Principal® releases quarterly Principal Financial Well-Being IndexSM

Today, Principal Financial Group® announced the findings of its quarterly Principal Financial Well-Being IndexSM. In its seventh edition, the results showcase how businesses have responded to the disruptive effects of COVID-19 since the last quarterly pulse was released in June (PDF).

Businesses are slowly recovering, and optimism is generally on the rise

The financial situation of U.S. businesses is slowly starting to show signs of recovery. Compared to June, more businesses are growing1. Among those businesses with fewer than 500 employees, 42% said they are expanding their operations, compared to 34% in June.

Confidence is on the rise2. Forty-four percent of businesses with fewer than 500 employees are optimistic regarding the overall economic outlook for the next 12 months. And 83% of businesses would not consider filing for bankruptcy due to the impacts of COVID-19.

Despite the outlook for growth, some concerns remain. While cash flow is steady, businesses are continuing to react to the economic impacts of COVID-19 by looking for ways to cut budget, reducing investments in the business, and in some instances, using their personal finances to support the company.

Nearly two-thirds of study participants anticipate it will take a year for their business to fully recover from the economic impacts of the pandemic. To do that, they say their top objectives for the next 12 months include increasing revenue, growing their customer base, improving customer satisfaction, and offering new products or lines of service.

“The road ahead will continue to be bumpy for many small businesses,” said Amy Friedrich, president of U.S. Insurance Solutions for Principal.  “However, given the remarkable resilience of the small business community, I believe more companies will return to grow within the next 6-12 months. The findings of this quarter’s study highlight the optimism small and medium-sized businesses feel about what’s to come.”

Employee safety remains a chief concern for businesses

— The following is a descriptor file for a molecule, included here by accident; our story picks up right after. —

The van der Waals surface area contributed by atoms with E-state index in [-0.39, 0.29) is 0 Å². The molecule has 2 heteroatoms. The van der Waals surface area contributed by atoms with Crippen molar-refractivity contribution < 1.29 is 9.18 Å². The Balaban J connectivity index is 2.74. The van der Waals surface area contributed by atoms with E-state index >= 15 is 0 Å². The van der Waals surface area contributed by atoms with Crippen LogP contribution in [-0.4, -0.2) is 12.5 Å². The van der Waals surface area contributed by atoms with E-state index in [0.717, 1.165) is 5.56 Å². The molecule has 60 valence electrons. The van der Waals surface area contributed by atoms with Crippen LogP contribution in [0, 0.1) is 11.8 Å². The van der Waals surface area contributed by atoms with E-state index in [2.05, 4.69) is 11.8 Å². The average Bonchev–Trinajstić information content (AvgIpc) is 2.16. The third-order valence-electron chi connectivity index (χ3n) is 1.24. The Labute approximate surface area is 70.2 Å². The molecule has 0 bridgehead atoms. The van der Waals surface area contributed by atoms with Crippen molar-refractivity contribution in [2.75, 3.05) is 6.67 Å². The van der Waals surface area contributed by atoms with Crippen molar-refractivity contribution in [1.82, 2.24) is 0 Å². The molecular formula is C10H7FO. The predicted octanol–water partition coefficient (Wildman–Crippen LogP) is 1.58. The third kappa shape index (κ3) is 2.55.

Businesses are eager to open back up. Today, about half3 are fully operational as compared to before COVID-19. Safety is the number one reason why many have postponed reopening or have gone with a partial reopening. The study finds 45% of businesses will go fully operational when it is safe for their employees and 38% will do it when it is safe for their customers.

Early on, businesses were worried productivity and employee communication would suffer once they moved to a remote working environment. However, many are now giving remote work glowing reviews. Thirty-seven percent of businesses surveyed have increased remote access, with one-third of this group trying it for the first time. Meanwhile, 34% of businesses are giving employees more flexibility to promote work-life balance. The vast majority, 92%, are accommodating working parents of young children4 mostly without reducing pay. And 21% have invested in new technologies to support operational changes related to remote work.

Technology has been critical for businesses who are having to navigate a new normal. Not only is the accelerated adoption of digital resources helping businesses stay afloat, but it’s forcing them to rewrite their strategy and discover new operational models that are expected to remain following the pandemic. Many businesses have employed e-commerce options for purchasing and distribution, contactless products and services delivery, and value-added products and services at no additional cost.

Employers are doubling down on employee benefits to support their workforce

The work environment in the COVID-19 era hasn’t been easy on working families. The study revealed that 57% of employers report their employees seem stressed due to additional family or caregiving responsibilities, and another 53% believe their employees are concerned about their source of income.

Forty-four percent of respondents say employee morale is declining due to the isolation many workers feel in their home office environment. This has driven use of alcohol, tobacco, or other drugs over the last six months, according to 38% of respondents. Many employers are responding by reevaluating their benefits offerings to help ensure they’re giving their employees the support they need.

“COVID-19 has fundamentally reshaped the benefits landscape,” says Kara Hoogensen, senior vice president of U.S. Insurance Solutions for Principal. “Employees and employers alike are recognizing the need for coverage that protects the health and well-being of both individuals and their families. This has brought new meaning to benefits that may have previously fallen lower on an employee’s priority list, such as income protection, life insurance and mental health programs.”

The proportion of businesses planning to increase benefits has risen sharply since the first quarterly Principal Financial Well-Being IndexSM was released in June (PDF), notably for mental health5, childcare6 and healthcare benefits7. Since the beginning of the pandemic in the U.S.8, 71% of businesses are considering offering at least some type of extra employee perk including performance incentives, gifts, and supplemental vacation days9, making efforts to ensure their employees feel valued and acknowledged.

To see more survey results, view the full report (PDF).

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